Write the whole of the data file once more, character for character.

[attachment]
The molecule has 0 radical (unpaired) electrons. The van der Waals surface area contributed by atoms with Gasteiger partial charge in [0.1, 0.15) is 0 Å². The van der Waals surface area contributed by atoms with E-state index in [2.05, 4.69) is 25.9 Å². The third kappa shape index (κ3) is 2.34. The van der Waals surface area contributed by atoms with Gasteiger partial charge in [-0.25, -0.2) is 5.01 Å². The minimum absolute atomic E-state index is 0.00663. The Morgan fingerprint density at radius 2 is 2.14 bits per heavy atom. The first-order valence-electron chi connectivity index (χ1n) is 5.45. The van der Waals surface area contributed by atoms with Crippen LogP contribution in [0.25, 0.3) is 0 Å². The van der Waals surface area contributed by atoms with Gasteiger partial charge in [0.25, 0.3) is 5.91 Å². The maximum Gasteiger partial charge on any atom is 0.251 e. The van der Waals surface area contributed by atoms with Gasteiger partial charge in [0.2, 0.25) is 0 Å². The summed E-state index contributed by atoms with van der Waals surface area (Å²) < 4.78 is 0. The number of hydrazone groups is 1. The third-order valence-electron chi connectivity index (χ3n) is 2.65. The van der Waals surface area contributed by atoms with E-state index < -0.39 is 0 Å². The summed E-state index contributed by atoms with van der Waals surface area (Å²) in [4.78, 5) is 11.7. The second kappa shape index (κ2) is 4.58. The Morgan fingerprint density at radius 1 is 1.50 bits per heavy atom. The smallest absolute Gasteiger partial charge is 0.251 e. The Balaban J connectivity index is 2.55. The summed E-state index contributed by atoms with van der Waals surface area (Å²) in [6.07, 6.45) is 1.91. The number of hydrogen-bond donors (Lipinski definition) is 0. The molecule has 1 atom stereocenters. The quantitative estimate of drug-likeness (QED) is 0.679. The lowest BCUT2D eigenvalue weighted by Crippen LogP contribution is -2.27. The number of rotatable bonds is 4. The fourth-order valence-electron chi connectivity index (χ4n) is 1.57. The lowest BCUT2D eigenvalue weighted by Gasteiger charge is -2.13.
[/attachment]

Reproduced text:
The molecule has 0 radical (unpaired) electrons. The van der Waals surface area contributed by atoms with Gasteiger partial charge in [0.1, 0.15) is 0 Å². The van der Waals surface area contributed by atoms with E-state index in [2.05, 4.69) is 25.9 Å². The third kappa shape index (κ3) is 2.34. The van der Waals surface area contributed by atoms with Gasteiger partial charge in [-0.25, -0.2) is 5.01 Å². The minimum absolute atomic E-state index is 0.00663. The Morgan fingerprint density at radius 2 is 2.14 bits per heavy atom. The first-order valence-electron chi connectivity index (χ1n) is 5.45. The van der Waals surface area contributed by atoms with Crippen LogP contribution in [0.25, 0.3) is 0 Å². The van der Waals surface area contributed by atoms with Gasteiger partial charge in [0.25, 0.3) is 5.91 Å². The maximum Gasteiger partial charge on any atom is 0.251 e. The van der Waals surface area contributed by atoms with Gasteiger partial charge in [0.2, 0.25) is 0 Å². The summed E-state index contributed by atoms with van der Waals surface area (Å²) < 4.78 is 0. The number of hydrazone groups is 1. The third-order valence-electron chi connectivity index (χ3n) is 2.65. The van der Waals surface area contributed by atoms with E-state index < -0.39 is 0 Å². The summed E-state index contributed by atoms with van der Waals surface area (Å²) in [4.78, 5) is 11.7. The second kappa shape index (κ2) is 4.58. The Morgan fingerprint density at radius 1 is 1.50 bits per heavy atom. The smallest absolute Gasteiger partial charge is 0.251 e. The Balaban J connectivity index is 2.55. The summed E-state index contributed by atoms with van der Waals surface area (Å²) in [6.07, 6.45) is 1.91. The number of hydrogen-bond donors (Lipinski definition) is 0. The molecule has 1 atom stereocenters. The quantitative estimate of drug-likeness (QED) is 0.679. The lowest BCUT2D eigenvalue weighted by Crippen LogP contribution is -2.27. The number of rotatable bonds is 4. The fourth-order valence-electron chi connectivity index (χ4n) is 1.57. The lowest BCUT2D eigenvalue weighted by Gasteiger charge is -2.13.